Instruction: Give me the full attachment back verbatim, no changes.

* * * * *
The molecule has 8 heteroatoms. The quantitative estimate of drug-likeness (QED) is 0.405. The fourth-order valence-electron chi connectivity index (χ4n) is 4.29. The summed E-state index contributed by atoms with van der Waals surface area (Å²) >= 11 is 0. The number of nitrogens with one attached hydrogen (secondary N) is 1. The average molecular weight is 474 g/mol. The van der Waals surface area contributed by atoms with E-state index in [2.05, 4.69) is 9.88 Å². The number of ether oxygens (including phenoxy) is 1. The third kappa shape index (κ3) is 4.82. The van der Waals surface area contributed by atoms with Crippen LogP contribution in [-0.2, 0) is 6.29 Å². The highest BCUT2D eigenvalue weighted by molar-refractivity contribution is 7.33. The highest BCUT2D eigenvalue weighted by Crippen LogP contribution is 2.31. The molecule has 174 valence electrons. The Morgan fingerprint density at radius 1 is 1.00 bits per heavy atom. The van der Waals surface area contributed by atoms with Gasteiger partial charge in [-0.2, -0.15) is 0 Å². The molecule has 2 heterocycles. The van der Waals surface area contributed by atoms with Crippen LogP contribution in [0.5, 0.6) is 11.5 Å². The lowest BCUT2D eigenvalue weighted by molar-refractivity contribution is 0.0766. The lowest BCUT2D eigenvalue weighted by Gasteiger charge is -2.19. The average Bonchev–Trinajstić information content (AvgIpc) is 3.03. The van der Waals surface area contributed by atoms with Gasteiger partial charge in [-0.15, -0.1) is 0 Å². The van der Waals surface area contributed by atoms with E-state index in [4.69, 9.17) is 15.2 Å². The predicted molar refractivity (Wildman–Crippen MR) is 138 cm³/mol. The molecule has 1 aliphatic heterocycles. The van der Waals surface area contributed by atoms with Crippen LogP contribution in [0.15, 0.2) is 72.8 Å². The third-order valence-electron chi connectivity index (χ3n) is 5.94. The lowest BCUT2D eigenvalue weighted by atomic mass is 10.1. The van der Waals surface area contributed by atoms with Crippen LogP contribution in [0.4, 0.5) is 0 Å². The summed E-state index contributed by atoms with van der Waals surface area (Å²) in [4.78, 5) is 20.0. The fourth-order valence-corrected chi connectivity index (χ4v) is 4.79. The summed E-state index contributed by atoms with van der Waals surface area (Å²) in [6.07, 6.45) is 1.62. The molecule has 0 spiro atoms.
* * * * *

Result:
The molecule has 8 heteroatoms. The quantitative estimate of drug-likeness (QED) is 0.405. The fourth-order valence-electron chi connectivity index (χ4n) is 4.29. The summed E-state index contributed by atoms with van der Waals surface area (Å²) >= 11 is 0. The number of nitrogens with one attached hydrogen (secondary N) is 1. The average molecular weight is 474 g/mol. The van der Waals surface area contributed by atoms with E-state index in [2.05, 4.69) is 9.88 Å². The number of ether oxygens (including phenoxy) is 1. The third kappa shape index (κ3) is 4.82. The van der Waals surface area contributed by atoms with Crippen LogP contribution in [-0.2, 0) is 6.29 Å². The highest BCUT2D eigenvalue weighted by molar-refractivity contribution is 7.33. The highest BCUT2D eigenvalue weighted by Crippen LogP contribution is 2.31. The molecule has 174 valence electrons. The Morgan fingerprint density at radius 1 is 1.00 bits per heavy atom. The van der Waals surface area contributed by atoms with Gasteiger partial charge in [-0.2, -0.15) is 0 Å². The molecule has 2 heterocycles. The van der Waals surface area contributed by atoms with Crippen LogP contribution in [0.5, 0.6) is 11.5 Å². The lowest BCUT2D eigenvalue weighted by molar-refractivity contribution is 0.0766. The lowest BCUT2D eigenvalue weighted by Gasteiger charge is -2.19. The average Bonchev–Trinajstić information content (AvgIpc) is 3.03. The van der Waals surface area contributed by atoms with Gasteiger partial charge in [-0.15, -0.1) is 0 Å². The van der Waals surface area contributed by atoms with E-state index in [4.69, 9.17) is 15.2 Å². The predicted molar refractivity (Wildman–Crippen MR) is 138 cm³/mol. The molecule has 1 aliphatic heterocycles. The van der Waals surface area contributed by atoms with Crippen LogP contribution in [0.15, 0.2) is 72.8 Å². The third-order valence-electron chi connectivity index (χ3n) is 5.94. The lowest BCUT2D eigenvalue weighted by atomic mass is 10.1. The van der Waals surface area contributed by atoms with Crippen LogP contribution in [0.4, 0.5) is 0 Å². The summed E-state index contributed by atoms with van der Waals surface area (Å²) in [4.78, 5) is 20.0. The fourth-order valence-corrected chi connectivity index (χ4v) is 4.79. The summed E-state index contributed by atoms with van der Waals surface area (Å²) in [6.07, 6.45) is 1.62. The molecule has 0 spiro atoms.